FIGURE 2-15 A dimple above the gluteal cleft may be associated with spinal dysraphism.

A potential pitfall in the Adams forward bending test is
a false positive test because of a limb length discrepancy. Remember to
first assess the limb lengths by placing your fingers on the child’s
iliac crests when sitting behind the child. If one leg is significantly
longer, this will give the appearance of an ipsilateral lumbar fullness
during the Adams forward bending test. A red flag in this test is if
the child consistently bends or “lists” off to one side when asked to
bend forwards. This may be indicative of a serious underlying spinal
pathology (Fig. 2-16).
When a child repeatedly bends to one side, or “lists” when bending
forward in the Adam’s forward bending test, this may indicate
underlying spinal pathology. A: Child bending normally. B: Child listing to the left.
With the child in the Adams forward bending position,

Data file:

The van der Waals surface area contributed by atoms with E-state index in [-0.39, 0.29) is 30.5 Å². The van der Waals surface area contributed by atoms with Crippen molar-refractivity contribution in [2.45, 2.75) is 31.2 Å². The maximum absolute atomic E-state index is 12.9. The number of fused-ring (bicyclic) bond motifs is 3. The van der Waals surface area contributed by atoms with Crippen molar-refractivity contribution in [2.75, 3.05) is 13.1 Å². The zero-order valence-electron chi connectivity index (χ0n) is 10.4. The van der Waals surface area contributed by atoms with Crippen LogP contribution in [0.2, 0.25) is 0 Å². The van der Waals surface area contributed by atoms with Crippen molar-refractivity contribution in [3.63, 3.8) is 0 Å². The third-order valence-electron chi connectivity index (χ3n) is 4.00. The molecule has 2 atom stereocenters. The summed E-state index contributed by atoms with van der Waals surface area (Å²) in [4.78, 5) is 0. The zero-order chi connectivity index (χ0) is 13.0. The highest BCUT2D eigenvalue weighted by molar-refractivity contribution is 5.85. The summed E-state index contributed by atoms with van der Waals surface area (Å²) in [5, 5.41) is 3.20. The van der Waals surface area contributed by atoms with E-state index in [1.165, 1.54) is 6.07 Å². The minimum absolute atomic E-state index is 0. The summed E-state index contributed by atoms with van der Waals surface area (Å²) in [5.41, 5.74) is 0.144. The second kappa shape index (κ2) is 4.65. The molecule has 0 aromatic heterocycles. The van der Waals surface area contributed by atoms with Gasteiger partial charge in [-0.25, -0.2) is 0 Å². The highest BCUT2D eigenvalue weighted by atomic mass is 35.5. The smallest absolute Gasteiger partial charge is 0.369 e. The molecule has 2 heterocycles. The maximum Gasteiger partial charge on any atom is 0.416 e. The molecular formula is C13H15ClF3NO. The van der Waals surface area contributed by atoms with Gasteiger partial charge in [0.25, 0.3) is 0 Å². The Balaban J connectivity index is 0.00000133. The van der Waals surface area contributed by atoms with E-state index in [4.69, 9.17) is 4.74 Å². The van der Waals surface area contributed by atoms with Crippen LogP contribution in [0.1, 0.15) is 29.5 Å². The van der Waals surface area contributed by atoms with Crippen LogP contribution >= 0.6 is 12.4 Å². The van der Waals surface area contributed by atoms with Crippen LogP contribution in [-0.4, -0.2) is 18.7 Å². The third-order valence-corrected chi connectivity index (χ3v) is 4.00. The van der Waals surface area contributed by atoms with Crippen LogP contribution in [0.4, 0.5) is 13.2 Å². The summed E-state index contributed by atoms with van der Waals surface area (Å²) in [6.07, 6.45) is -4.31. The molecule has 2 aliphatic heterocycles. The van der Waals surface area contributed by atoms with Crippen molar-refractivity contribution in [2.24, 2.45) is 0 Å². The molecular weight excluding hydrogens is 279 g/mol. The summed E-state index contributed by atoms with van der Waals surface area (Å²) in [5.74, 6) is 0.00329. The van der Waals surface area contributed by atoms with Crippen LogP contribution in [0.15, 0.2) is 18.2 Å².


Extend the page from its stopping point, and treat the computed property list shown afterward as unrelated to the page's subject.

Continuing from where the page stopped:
observe from the side as well if sagittal alignment is of concern. A
sharp angulation is indicative of Scheuermann’s kyphosis. We have seen
many children with Scheuermann’s kyphosis successfully hide their
deformity when standing up, only to be revealed when bending forward (Figs. 2-17 and 2-18).
When evaluating a child for back pain, do not forget to
have the child bend backward as well as forward. Localized pain in the
lower lumbar region with


extension may be indicative of spondylolysis or spondylolisthesis.
Palpation of the back is often quite illuminating when a patient’s
chief complaint is back pain. When a child complains of tenderness to
palpation that seems out of proportion or nonphysiologic, a repeat
palpation of the back when the child’s attention is diverted may fail